After aging out of foster care, Joe has committed his life to ensuring other at-risk youth always have a place to call home. Four of his seven sons were adopted through Wendy’s Wonderful Kids in New York City. This is his story.
I grew up in an environment of instability. My brothers and I were placed in foster care in New York City at a young age. While we didn’t move from house to house like many other kids do, my foster family did not provide a safe or loving home. We experienced abuse and neglect, and I was often left to care for my younger siblings.
At 21, I aged out of the foster care system. Statistically, I should be in jail, or I could be dead. But that’s not my destiny.
I sought out mentorship from other adults in my life, including my high school track coach. He believed in me and motivated me to reach my full potential. With his support, I earned a full scholarship to run track at Auburn University. The opportunity to receive an education changed everything.
After college, I came back to New York City and eventually got a job as a school counselor. The position allowed me to impact the lives of many young people who, like me at that age, needed the guidance of a caring adult. It also led me to the decision to adopt from foster care, to create a home base for children who didn’t have one.
I’ll never forget the first time I met my son, Xavier. He arrived in a suit jacket, like it was the interview of his life. He was charming, articulate, and he had many gifts and talents. He told me that every man in his life had beaten him down. He didn’t know what to do with a man telling him that he could “be something.” I adopted Xavier in 2010 with the support of the Dave Thomas Foundation for Adoption’s Wendy’s Wonderful Kids program. He was just weeks away from aging out of foster care.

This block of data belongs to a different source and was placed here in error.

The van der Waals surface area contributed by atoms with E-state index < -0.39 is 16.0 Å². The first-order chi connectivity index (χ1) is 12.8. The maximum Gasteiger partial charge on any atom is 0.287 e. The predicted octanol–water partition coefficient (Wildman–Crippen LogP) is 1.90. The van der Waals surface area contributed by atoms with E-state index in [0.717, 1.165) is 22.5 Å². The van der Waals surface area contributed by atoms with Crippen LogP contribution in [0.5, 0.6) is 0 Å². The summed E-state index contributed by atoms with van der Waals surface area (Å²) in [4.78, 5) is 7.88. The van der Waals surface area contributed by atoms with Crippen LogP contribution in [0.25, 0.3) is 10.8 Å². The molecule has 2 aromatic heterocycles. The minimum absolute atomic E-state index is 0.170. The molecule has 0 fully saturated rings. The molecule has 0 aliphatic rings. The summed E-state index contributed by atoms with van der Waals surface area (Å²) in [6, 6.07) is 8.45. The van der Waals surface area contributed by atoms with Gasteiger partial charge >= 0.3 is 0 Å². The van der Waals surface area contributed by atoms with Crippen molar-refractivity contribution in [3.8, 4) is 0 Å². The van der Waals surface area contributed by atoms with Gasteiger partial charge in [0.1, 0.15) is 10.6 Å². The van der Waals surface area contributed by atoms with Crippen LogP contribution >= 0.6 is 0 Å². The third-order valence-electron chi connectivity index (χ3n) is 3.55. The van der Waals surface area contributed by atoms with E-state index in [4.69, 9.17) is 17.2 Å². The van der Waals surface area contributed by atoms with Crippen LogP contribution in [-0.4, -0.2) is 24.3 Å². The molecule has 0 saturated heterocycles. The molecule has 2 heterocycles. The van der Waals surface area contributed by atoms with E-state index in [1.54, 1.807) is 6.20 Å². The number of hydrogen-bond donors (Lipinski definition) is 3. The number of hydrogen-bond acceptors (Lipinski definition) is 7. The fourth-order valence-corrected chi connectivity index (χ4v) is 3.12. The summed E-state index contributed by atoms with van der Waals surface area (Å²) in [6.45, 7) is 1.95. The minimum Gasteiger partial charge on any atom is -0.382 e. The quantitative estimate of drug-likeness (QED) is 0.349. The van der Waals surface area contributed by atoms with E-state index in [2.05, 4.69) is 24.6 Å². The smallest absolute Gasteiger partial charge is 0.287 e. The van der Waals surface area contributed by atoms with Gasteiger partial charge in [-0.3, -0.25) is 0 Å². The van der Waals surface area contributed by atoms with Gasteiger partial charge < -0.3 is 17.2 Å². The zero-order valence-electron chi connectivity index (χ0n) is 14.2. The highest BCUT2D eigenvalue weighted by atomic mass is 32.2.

I now have seven sons — Cinsere, Creemel, Jhon, Johnathan, Kamren, Ronny and Xavier — who were all adopted from foster care.
Wendy’s Wonderful Kids has been instrumental in growing my family, providing critical support and guidance in the adoption of four of my boys.
Foster care shaped my experiences and who I am, but it has never been what defines me. I tell my sons that the world belongs to them. They have beaten the odds. Every year, thousands of teenagers, like them, age out of foster care without a permanent family. Through adoption, they now have an opportunity to write a happy ending to their story.
I want my boys to know that no matter what, they have a place to belong. They have people to call their family, their brothers, their father. They always have a place to call home.